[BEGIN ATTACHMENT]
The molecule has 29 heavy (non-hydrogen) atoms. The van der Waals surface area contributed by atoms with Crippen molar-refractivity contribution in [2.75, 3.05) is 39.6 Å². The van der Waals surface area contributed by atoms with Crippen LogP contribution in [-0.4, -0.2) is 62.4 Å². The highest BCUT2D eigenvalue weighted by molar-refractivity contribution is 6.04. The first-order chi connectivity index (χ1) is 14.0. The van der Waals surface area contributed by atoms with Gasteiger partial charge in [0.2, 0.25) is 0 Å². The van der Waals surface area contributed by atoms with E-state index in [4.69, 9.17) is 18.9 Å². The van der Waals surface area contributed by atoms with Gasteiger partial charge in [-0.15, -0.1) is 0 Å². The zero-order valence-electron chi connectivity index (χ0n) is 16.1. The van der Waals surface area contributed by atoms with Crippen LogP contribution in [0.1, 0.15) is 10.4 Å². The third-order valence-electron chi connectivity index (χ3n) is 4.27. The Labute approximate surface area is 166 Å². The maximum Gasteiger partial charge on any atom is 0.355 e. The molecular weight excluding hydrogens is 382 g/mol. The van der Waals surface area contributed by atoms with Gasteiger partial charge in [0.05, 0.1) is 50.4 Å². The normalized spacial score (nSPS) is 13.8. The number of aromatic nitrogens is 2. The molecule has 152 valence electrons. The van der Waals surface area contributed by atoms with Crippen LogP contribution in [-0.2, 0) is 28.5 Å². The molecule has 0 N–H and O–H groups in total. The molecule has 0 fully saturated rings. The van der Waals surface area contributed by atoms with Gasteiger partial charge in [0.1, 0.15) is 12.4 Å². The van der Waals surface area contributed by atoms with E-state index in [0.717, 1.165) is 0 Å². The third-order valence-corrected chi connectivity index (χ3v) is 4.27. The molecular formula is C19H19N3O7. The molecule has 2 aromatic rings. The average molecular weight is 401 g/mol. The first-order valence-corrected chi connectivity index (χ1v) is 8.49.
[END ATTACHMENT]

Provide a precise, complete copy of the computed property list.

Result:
The molecule has 29 heavy (non-hydrogen) atoms. The van der Waals surface area contributed by atoms with Crippen molar-refractivity contribution in [2.75, 3.05) is 39.6 Å². The van der Waals surface area contributed by atoms with Crippen LogP contribution in [-0.4, -0.2) is 62.4 Å². The highest BCUT2D eigenvalue weighted by molar-refractivity contribution is 6.04. The first-order chi connectivity index (χ1) is 14.0. The van der Waals surface area contributed by atoms with Gasteiger partial charge in [0.2, 0.25) is 0 Å². The van der Waals surface area contributed by atoms with E-state index in [4.69, 9.17) is 18.9 Å². The van der Waals surface area contributed by atoms with Gasteiger partial charge in [-0.15, -0.1) is 0 Å². The zero-order valence-electron chi connectivity index (χ0n) is 16.1. The van der Waals surface area contributed by atoms with Crippen LogP contribution in [0.1, 0.15) is 10.4 Å². The third-order valence-electron chi connectivity index (χ3n) is 4.27. The Labute approximate surface area is 166 Å². The maximum Gasteiger partial charge on any atom is 0.355 e. The molecular weight excluding hydrogens is 382 g/mol. The van der Waals surface area contributed by atoms with Gasteiger partial charge in [0.05, 0.1) is 50.4 Å². The normalized spacial score (nSPS) is 13.8. The number of aromatic nitrogens is 2. The molecule has 152 valence electrons. The van der Waals surface area contributed by atoms with Crippen LogP contribution in [-0.2, 0) is 28.5 Å². The molecule has 0 N–H and O–H groups in total. The molecule has 0 fully saturated rings. The van der Waals surface area contributed by atoms with Gasteiger partial charge in [0.1, 0.15) is 12.4 Å². The van der Waals surface area contributed by atoms with E-state index in [0.717, 1.165) is 0 Å². The third-order valence-corrected chi connectivity index (χ3v) is 4.27. The molecular formula is C19H19N3O7. The molecule has 2 aromatic rings. The average molecular weight is 401 g/mol. The first-order valence-corrected chi connectivity index (χ1v) is 8.49.